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2016 Best Biography. The Tao of Bill Murray by Gavin Edwards

Best Biography. The Tao of Bill Murray: real-life stories of joy, enlightenment and party crashing by Gavin Edwards.  During a year in which his Cubs win the World Series and he personally receives the Mark Twain Prize for American Humor, it’s unlikely that having his biography named a best book of the year by a blog whose readership can be counted on one hand will warrant Bill Murray’s attention.  Then again, he might show up on my doorstep tomorrow.  It is this unpredictable nature, his generosity and his love of life that define Murray’s personality.  Edwards captures Murray’s philosophy of life in ten principles and provides examples of each with stories from both the sets of his movies and from his random encounters with fans around the world.  Will I transform myself into the free spirit that is Murray?  Unlikely.  And this book won’t “wake you up” as Bill hopes to do with everyone he meets, but it will keep you up and turning pages because you won’t want to wait to read the next adventure from his life.

OK, the first two thirds of this book are great.  Unfortunately, in the last third Edwards reviews each of Murray’s fifty-nine films to date with commentary on his performance.  The reviews are adequate, but the occasional behind-the-scenes anecdotes are few and far between.

For all my previous “books of the year” lists, see my dedicated page for these titles.


2016 Best Medical Book.The Checklist Manifesto by Atul Gawande

Best Medical Book.  The Checklist Manifesto: how to get things right by Atul Gawande.  Once again, my expectations about a book were totally wrong.  And once again, the reality was much better.  I figured Dr. Gawande’s slim title would help me with organizing activities around the house and in my life.  Pretty simple, not too serious.  Instead, he voices deep concerns about the reliability of our hospital care and proposes using techniques from the similarly complex fields of aviation and construction to eliminate preventable errors through the use of checklists.  A general surgeon himself, he forcefully presents the argument that well-structured checklists can raise baseline care, and improve communication, especially in surgical and ICU situations where many specialists have to work together as a smooth system.  He identifies which situations would benefit most from checklists and, although the overwhelming focus of the book is on hospitals, presents concrete examples from Boeing, structural engineering firms and financial fund companies to show how checklists are applied in other industries.  His main example centers on the efforts of the World Health Organization’s Safe Surgery program to develop standardized checklists that could be introduced in hospitals around the world.  He describes the development and data-gathering process, developing and refining the lists, and the issues introducing them in to different national and organizational cultures.  Sometimes, there are passages with too much medical jargon, but overall the writing style is very readable.  Most importantly, upon conclusion, readers will be more aware of problems that can occur during surgery and will have new questions to ask their care givers before proceeding.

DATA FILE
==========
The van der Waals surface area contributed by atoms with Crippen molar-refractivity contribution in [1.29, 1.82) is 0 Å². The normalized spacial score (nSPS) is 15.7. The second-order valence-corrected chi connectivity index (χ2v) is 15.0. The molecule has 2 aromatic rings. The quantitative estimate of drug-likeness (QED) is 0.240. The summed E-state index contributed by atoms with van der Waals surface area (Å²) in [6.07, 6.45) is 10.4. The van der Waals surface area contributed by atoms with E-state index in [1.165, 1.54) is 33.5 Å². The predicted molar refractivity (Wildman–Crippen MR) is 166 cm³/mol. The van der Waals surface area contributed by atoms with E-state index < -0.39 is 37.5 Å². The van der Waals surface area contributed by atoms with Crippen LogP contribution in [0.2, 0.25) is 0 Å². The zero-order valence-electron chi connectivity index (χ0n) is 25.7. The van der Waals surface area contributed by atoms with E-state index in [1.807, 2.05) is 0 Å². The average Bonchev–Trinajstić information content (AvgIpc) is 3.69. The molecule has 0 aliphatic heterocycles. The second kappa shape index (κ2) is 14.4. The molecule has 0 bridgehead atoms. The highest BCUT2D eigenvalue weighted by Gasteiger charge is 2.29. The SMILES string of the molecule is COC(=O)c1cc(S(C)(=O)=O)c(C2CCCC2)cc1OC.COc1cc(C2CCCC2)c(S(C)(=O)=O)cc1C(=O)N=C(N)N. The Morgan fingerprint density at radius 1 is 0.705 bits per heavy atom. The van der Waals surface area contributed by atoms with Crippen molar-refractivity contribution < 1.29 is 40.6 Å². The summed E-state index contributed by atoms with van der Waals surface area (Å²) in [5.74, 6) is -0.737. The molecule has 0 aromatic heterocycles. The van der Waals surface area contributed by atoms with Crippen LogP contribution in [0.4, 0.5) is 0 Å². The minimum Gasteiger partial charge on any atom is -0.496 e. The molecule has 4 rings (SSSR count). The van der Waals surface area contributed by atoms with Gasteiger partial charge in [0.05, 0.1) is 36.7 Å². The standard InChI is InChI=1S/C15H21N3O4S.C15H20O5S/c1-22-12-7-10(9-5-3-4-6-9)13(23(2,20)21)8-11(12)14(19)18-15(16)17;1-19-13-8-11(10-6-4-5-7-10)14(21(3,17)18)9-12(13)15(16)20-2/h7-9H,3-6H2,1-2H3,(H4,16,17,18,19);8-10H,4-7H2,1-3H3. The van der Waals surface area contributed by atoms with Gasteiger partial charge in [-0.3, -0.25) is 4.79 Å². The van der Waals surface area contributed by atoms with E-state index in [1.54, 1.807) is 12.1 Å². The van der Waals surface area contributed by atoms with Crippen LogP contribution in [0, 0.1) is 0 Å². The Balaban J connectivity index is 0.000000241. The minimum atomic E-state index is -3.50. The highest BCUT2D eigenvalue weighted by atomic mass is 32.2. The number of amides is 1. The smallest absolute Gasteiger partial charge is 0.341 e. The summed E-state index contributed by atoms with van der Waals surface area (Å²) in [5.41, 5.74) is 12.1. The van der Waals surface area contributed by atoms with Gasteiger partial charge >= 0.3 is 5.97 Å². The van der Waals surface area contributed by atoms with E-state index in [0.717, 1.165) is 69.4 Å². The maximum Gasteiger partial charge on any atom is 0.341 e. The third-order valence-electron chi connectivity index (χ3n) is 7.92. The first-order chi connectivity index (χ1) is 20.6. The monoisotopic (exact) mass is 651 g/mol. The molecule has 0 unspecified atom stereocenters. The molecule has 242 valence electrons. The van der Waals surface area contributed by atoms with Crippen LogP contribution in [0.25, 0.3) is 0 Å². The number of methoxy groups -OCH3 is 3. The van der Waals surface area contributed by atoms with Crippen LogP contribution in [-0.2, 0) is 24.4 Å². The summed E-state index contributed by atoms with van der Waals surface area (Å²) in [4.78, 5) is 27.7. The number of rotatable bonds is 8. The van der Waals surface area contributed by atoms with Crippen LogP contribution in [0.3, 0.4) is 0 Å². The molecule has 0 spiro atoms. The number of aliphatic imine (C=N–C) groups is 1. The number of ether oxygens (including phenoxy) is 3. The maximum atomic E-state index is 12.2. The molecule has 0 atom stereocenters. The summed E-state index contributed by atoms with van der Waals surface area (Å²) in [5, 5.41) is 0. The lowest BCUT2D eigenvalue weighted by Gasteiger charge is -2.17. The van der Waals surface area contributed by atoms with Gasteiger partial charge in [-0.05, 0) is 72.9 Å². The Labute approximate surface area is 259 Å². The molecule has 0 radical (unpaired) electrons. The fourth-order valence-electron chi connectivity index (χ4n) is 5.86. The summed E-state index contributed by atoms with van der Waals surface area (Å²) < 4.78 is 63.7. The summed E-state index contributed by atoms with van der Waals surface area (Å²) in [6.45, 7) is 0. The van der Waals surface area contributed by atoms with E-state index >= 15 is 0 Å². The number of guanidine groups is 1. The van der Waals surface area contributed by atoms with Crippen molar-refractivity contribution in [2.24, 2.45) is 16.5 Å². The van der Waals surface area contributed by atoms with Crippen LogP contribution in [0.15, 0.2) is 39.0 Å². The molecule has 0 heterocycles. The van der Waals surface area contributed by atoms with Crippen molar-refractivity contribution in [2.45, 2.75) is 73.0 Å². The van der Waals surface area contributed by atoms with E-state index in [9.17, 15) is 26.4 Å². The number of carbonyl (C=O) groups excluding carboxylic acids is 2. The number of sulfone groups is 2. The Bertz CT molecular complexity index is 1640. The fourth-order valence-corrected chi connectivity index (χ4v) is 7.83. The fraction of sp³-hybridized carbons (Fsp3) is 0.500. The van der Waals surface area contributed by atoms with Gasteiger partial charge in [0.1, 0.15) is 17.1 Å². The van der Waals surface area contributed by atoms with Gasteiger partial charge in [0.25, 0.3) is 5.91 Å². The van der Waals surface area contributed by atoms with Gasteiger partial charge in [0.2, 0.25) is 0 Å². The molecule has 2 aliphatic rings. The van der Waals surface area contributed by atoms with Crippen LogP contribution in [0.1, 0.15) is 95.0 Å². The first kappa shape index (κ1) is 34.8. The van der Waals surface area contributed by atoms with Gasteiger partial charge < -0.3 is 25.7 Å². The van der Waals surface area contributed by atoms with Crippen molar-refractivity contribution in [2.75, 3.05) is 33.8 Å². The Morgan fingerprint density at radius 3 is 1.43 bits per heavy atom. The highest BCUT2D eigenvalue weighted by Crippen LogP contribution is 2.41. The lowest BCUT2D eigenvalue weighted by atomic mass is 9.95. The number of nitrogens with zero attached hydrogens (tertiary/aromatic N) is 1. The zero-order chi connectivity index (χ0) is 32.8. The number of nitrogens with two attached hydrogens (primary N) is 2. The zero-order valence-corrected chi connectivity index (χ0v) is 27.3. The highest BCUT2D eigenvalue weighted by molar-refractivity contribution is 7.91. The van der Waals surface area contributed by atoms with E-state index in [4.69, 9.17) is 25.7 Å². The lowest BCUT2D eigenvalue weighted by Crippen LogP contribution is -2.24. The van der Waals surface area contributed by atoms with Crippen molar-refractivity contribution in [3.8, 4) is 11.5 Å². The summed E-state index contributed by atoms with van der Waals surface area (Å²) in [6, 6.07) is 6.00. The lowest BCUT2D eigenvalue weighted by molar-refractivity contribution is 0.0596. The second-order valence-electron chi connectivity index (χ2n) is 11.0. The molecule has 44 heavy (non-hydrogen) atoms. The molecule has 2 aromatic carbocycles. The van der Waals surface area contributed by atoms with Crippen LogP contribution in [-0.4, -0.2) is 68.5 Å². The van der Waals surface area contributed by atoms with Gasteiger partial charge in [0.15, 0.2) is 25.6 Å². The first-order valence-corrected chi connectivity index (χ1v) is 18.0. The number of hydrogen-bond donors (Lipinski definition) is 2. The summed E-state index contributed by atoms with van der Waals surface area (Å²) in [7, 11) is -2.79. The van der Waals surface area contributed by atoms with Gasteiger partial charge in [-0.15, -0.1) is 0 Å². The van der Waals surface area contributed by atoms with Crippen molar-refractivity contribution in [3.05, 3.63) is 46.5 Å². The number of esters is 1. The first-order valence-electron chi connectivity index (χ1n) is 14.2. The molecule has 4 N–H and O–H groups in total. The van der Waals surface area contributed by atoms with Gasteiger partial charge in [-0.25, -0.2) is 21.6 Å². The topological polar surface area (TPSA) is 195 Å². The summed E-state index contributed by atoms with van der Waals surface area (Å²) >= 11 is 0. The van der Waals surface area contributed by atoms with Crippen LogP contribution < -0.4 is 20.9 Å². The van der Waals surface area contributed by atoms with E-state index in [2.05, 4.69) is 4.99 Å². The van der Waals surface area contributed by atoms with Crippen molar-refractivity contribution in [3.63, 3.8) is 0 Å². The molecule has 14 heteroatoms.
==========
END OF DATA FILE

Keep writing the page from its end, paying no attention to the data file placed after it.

For all my previous “books of the year” lists, see my dedicated page for these titles.

2016 Best Entertainment Book. The Comedians by Kliph Nesteroff

It’s December and time for my Books of the Year List.  I finished 120 books this year with several non-fiction titles showing exceptional merit.  I had to create a couple new categories to fit them all in.

Best Entertainment Book.  The Comedians: drunks, thieves, scoundrels and the history of American comedy by Kliph Nesteroff.  If you are a comedy geek, you must absolutely read this book.  If not, then you may feel like you’re walking uphill through knee-high snow as its 360 pages are dense with information about comedy since 1900.  What Nesteroff does best is trace the progression of comedy through time, both at the artistic level and the business side.  He describes entire comedic family trees: Jack White to Jack Waldron to Jack E. Leonard to Don Rickles to Robert Smigel and Triumph, the Insult Comic Dog.  You learn who did “Who’s on First?” before Abbott & Costello and who did the telephone operator bit long before Lily Tomlin’s Ernestine on Laugh-In.  He defines the multiple degrees of separation and connection between joke book writer Robert Orben of the 1940s and 50s and Chris Rock’s success fifty years later.  He points out who influenced (and stole from) whom throughout the 20th century.  But beyond the personalities, he also chronicles how the industry changed from vaudeville to radio to Mob-controlled nightclubs to tv talk shows to the comedy club boom of the 1980s to cable television and podcasts in the new century.  The focus is heavily on stand-up as a presentation form, but he also talks about comedy records, television (though sitcoms are sadly missing) and movies to a lesser degree.  The historical facts are the result of incredible research from written sources, supported by copious endnotes, though no bibliography, and from over 200 interviews with the subjects themselves.  As an amateur student of comedy, I have read several books on the subject and this is the best I have encountered since Steve Martin’s autobiography, Born Standing Up, in 2008.

For all my previous “books of the year” lists, see my dedicated page for these titles.

2015 Book of the Year: The Red Moth